Rock Cellar: Your videos do transcend genres and styles, definitely. Everyone’s reaction to that first video was probably just as much “wow, all this variety is wild” as it was anything else. And considering you used Fiverr, which was one of the first sort of “support me as I create some cool stuff” website, you probably got in at a good time when it comes to that type of structure.

Anthony Vincent: Definitely, yeah. The thing with Fiverr was it was just something … I was working a job in retail. I had this studio at the time as I was in business with my brother and a friend, we did like broadcasting, stuff like that. I was trying to record bands, I was trying to make it as an engineer, which is painstaking. It’s really not that lucrative to begin with, doesn’t really make you happy. But I was really just trying it out, and my brother suggested, “Hey, check out Fiverr” and at first I was somewhat skeptical.

But it was a good start since it got me to realize that there was a lot I was capable of. It got me to understand a bit better my diversity, and just by doing things. And it got to a point where it built my confidence in realizing that I can actually make a living off this. People were contacting me outside of the platform to do work for way more money. It all really inspired me to take things to the next level, which was YouTube.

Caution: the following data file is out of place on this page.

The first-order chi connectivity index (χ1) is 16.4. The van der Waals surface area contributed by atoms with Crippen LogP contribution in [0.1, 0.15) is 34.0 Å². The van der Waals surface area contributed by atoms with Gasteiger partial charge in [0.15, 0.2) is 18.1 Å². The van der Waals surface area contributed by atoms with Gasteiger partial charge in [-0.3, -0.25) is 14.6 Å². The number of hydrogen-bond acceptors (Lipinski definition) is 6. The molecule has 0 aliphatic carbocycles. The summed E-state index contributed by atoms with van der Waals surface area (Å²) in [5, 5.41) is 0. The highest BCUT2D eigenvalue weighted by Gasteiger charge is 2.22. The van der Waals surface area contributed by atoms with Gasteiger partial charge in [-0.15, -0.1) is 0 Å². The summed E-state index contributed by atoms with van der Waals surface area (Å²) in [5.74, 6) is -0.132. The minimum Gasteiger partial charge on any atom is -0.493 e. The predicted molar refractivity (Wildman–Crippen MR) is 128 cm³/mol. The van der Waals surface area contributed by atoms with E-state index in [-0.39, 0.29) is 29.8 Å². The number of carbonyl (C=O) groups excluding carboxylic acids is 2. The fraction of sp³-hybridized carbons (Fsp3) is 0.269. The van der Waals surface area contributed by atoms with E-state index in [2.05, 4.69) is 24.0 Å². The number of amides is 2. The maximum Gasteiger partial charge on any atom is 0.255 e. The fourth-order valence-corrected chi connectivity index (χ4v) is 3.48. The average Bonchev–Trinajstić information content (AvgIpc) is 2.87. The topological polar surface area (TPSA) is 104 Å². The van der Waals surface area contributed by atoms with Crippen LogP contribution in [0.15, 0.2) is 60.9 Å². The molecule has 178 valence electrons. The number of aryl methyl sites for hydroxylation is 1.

I didn’t foresee me becoming an entertainment thing, though. Then the video took off, Rolling Stone is doing interviews with me, I was thinking, “Well, maybe this is a good chance for something bigger.” But it works like that and it doesn’t work like that, it works so long as you work it the right way and you have patience. Because, like, taking the attention from Ten Second Songs and spreading it to my personal projects, has it worked maybe the way I thought it would have, at first when I went viral? No, not necessarily because that’s not how it works.

But it definitely — there’s a lot more attention on my original music than there ever would have been if I didn’t do what I did on YouTube.

Rock Cellar: So with Set the Charge, you released an album last year. Anything else happening in the coming months?

Anthony Vincent: We’re booking shows for the spring and summer, our whole thing is we put out the album, there’s a lot of songs on there that we’d been sitting on for a while, so it was good to put it out. So now we want to put out singles, just keep putting out music as it comes, but yeah, definitely live shows in the works. And like I said, a lot of music coming, that’s it. Just a lot of music in general.

I don’t know what will happen next. That’s the whole thing — with me, you never know what you’re gonna get. And rather than trying to pigeonhole it or control, organize it, I’m just letting it explode and see what happens. It’s the best way to go about it, it’s chaotic and organized at the same time.


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One Response to "Behind the YouTube Success of ‘Ten Second Songs’ with the Man Himself, Anthony Vincent (Interview at NAMM 2018)"